Rent Issue Simmers

Open letter to Council decries no-cause eviction ban

To Mayor and Councilmembers:
As a small income-property owner and long-term Realtor in Alameda, I heartily object to the Council’s May 21 vote to eliminate the no-cause provision in Ordinance 3148. The small number of true no-cause evictions since Ordinance 3148 went into effect does not warrant this change. 

No-cause has mostly been used to evict problem tenants or to vacate tenants if the owners want to refurbish and sell their properties. No-cause has been the only viable way to evict problem tenants. The numbers of no-cause evictions are low and often do not show the true reasons for their use.  Its use for raising rents is not happening anymore due to relocation fees and very small rent increases allowed after a no-cause eviction.  

Many owners simply wanting to sell, exit the rental business  and refurbish their properties have used the no-cause because it allows new owners to stay in the rental business if they so desire. Eliminating no cause will mean that sellers  of a single-family, condos, townhomes or Victorians  can use “going out of the rental business” and vacate the property to fix up for sale.  

Using “going out of the rental business” reason to vacate properties means the new owners will not be allowed to rent out their properties for at least five years.  The same applies to owner move ins. With its vote, the City Council, will now cause a decrease in available rental units in Alameda.

Even the threat of eliminating no-cause (the only viable means to evict a difficult or criminal tenant) has already caused many small income-property owners to sell their rental properties. I personally have helped facilitate the sale of two properties in the last year due to fear of the changes the City Council is proposing. Other Realtors are telling me the same thing.

I fear that the City Council is failing to acknowledge that harsh, rather than moderate, rent control in every known case on record has led to fewer rental units, higher rents and less diversity in cities. Economists agree.  

Does the City Council think the results of its actions will be any different in Alameda? Ordinance 3148 was basically working to avoid the flight of small income-property landlords from the rental business. By favoring a no-cause provision, the City Council is exposing small income-property owners to extreme difficulties  in court when attempting  to evict criminal or obnoxious tenants. These tenants could threaten their neighbors, who, in turn, could fear retaliation  for testifying against the evicted tenants.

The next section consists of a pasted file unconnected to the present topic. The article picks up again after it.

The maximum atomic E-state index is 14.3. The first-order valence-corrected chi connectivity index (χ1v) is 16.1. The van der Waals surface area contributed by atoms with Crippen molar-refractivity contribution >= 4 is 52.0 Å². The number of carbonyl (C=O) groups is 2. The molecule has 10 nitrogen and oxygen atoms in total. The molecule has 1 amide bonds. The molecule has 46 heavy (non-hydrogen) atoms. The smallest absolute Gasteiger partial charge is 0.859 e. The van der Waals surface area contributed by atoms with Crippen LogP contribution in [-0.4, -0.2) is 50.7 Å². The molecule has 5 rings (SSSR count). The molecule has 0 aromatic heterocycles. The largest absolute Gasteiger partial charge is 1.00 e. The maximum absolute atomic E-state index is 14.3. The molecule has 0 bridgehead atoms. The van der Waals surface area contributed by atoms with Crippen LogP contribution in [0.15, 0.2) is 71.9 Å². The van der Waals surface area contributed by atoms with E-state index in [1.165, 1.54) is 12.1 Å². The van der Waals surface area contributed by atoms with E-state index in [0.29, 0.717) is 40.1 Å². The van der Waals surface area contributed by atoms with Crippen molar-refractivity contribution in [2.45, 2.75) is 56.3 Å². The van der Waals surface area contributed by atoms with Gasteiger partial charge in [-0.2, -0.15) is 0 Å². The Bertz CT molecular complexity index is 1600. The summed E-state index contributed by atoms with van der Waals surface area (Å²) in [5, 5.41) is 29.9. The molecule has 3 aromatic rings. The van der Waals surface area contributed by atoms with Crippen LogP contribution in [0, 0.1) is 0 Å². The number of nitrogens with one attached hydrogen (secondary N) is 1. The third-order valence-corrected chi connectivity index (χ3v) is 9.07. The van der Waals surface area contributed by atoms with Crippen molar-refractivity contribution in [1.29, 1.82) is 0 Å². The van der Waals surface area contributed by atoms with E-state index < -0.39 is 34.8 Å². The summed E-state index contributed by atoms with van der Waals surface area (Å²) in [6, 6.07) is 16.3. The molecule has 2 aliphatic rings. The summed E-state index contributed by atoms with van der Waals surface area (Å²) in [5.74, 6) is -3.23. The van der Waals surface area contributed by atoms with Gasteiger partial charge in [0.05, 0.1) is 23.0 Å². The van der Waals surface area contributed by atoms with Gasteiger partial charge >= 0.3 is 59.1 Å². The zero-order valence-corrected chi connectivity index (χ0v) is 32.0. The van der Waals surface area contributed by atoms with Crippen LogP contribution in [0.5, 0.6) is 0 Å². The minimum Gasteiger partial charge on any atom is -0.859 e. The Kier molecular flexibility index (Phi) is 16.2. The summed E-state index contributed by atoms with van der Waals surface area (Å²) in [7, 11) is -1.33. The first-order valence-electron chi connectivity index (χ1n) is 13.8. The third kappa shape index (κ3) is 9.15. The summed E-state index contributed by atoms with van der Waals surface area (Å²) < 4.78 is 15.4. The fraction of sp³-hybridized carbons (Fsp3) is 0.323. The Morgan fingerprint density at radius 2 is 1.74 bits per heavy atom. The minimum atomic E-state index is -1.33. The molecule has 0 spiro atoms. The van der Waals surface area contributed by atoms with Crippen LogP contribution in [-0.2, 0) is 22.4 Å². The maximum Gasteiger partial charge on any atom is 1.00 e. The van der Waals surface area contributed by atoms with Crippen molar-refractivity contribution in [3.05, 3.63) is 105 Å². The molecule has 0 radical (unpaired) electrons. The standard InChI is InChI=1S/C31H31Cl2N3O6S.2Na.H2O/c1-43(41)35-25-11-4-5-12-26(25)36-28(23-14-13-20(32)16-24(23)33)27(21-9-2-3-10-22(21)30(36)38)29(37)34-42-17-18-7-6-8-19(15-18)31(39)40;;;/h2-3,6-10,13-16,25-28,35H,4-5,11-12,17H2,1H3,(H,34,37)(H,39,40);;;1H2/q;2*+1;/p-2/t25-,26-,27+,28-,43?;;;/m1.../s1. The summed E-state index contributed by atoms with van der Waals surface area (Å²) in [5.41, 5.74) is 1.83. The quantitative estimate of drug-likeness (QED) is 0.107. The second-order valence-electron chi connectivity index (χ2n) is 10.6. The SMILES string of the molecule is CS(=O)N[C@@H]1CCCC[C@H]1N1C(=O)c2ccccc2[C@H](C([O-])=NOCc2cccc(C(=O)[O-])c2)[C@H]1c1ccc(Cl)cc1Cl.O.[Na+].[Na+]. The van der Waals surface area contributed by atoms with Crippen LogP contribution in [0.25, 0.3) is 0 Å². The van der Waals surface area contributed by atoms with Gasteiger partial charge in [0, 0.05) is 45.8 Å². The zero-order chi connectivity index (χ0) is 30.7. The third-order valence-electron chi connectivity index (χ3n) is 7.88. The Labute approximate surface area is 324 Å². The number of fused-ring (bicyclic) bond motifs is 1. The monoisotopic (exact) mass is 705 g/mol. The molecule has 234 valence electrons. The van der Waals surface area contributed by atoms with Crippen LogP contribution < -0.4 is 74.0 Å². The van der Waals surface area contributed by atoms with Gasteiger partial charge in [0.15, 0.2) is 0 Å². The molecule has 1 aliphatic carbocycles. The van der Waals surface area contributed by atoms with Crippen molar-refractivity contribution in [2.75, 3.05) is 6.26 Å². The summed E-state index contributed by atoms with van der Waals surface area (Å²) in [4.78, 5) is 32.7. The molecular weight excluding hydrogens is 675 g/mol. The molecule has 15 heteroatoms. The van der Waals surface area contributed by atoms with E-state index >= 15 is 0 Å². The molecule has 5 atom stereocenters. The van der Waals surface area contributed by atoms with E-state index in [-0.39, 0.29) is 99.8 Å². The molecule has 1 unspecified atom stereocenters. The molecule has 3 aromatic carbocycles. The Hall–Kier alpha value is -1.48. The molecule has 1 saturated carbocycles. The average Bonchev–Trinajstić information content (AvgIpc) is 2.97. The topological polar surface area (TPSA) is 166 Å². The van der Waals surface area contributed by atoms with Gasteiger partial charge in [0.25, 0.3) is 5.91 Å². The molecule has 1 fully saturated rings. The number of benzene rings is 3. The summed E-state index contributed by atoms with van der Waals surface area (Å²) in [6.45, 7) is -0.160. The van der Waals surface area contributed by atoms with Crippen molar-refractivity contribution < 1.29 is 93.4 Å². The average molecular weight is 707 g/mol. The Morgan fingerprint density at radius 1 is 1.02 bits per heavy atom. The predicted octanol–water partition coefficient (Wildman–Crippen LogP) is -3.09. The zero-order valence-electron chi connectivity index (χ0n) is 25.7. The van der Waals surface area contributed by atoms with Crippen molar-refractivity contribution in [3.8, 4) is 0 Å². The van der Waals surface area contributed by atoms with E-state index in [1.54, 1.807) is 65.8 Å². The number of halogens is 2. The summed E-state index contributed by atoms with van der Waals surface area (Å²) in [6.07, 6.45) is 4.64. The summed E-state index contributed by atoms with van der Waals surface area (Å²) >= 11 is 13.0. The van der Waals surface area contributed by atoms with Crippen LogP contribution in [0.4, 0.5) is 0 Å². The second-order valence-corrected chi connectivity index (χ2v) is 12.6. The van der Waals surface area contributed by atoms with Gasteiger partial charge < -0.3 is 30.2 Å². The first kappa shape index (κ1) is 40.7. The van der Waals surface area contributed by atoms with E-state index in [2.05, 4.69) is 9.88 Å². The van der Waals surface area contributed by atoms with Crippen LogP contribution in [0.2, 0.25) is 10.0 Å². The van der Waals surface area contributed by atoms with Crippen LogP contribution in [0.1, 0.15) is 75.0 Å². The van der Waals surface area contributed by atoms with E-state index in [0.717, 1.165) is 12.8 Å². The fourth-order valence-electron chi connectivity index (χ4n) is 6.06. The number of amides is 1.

High relocation fees and moving fees,  the low rent increases allowed and the cost to fix units for new tenants — unless selling properties — combine to mean that landlords do not evict good and reliable tenants. This has not  been happening under Ordinance 3148. 

Luckily for small income-property owners who want to avoid the proposed rent control, Council cannot stop them from selling their properties. As in every case of severe rent control, Council’s actions will have the same proven result in Alameda as they have in San Francisco, Oakland and Berkeley: fewer rental units, higher rents, less diversity and more criminals.  

Relocation fees
Telling landlords that they must pay relocation fees based on monthly rents far above what they actually charge tenants is completely outrageous to housing providers. For landlords who have kept their rents low, this is a slap in the face and another cause for the  upsurge in sales of rental units in Alameda and tax-deferred exchanges to other states that have reasonable rental policies.

The more unjust rules the City Council proposes to govern long-time considerate landlords, the less it helps renters. Alameda’s rents are currently below those of surrounding cities.  That will soon change due to supply and demand. Even lesser diversity will  result.   

Council must realize the outrage landlords feel when Council dictates that landlords must pay large tenant-relocation fees within a few days if earthquakes of other natural disasters damage their properties. 

Landlords themselves may be out on the street after such disasters. This part of the ordinance goes against state-recommended policy. California does not suggest mandated relocation fees in the event of natural disasters.  Councilmembers’ statements that insurance will cover tenant relocations are not true. Due to the high cost, very few small income-propety owners can afford earthquake insurance in the first place. Even if they have earthquake insurance, it does not cover relocation fees.  

The only party who can get that type of insurance is a tenant. One more reason for landlords to get fed up, exit the rental business and invest elsewhere. 

Rent registry
The city’s has requested that landlords provided information on their private properties: date of purchase, purchase price, how long each tenant has been in residence, the amount of their rents and copies of deeds and escrow instructions This is simply beyond belief. As far as I know, the city has not asked tenants for their private information.

Capital improvements
As far as I could learn, the city has approved only one capital improvement plan tor a rental property in the last year, The look and safety of the city’s residences and other buildings are hanging in the balance due to the virtual impossibility of an owners to relocate tenants, make improvements and recover their expenditures. 

This is not acceptable. Will Council take any responsibility if renters die in an earthquake or other disaster because the city failed to approve capital improvements? 

I personally think Council should give consideration to the fact that the city has some responsibility for the results of changing Ordinance 3148 to a more radical rent control. The safety and beauty of Alameda are at stake.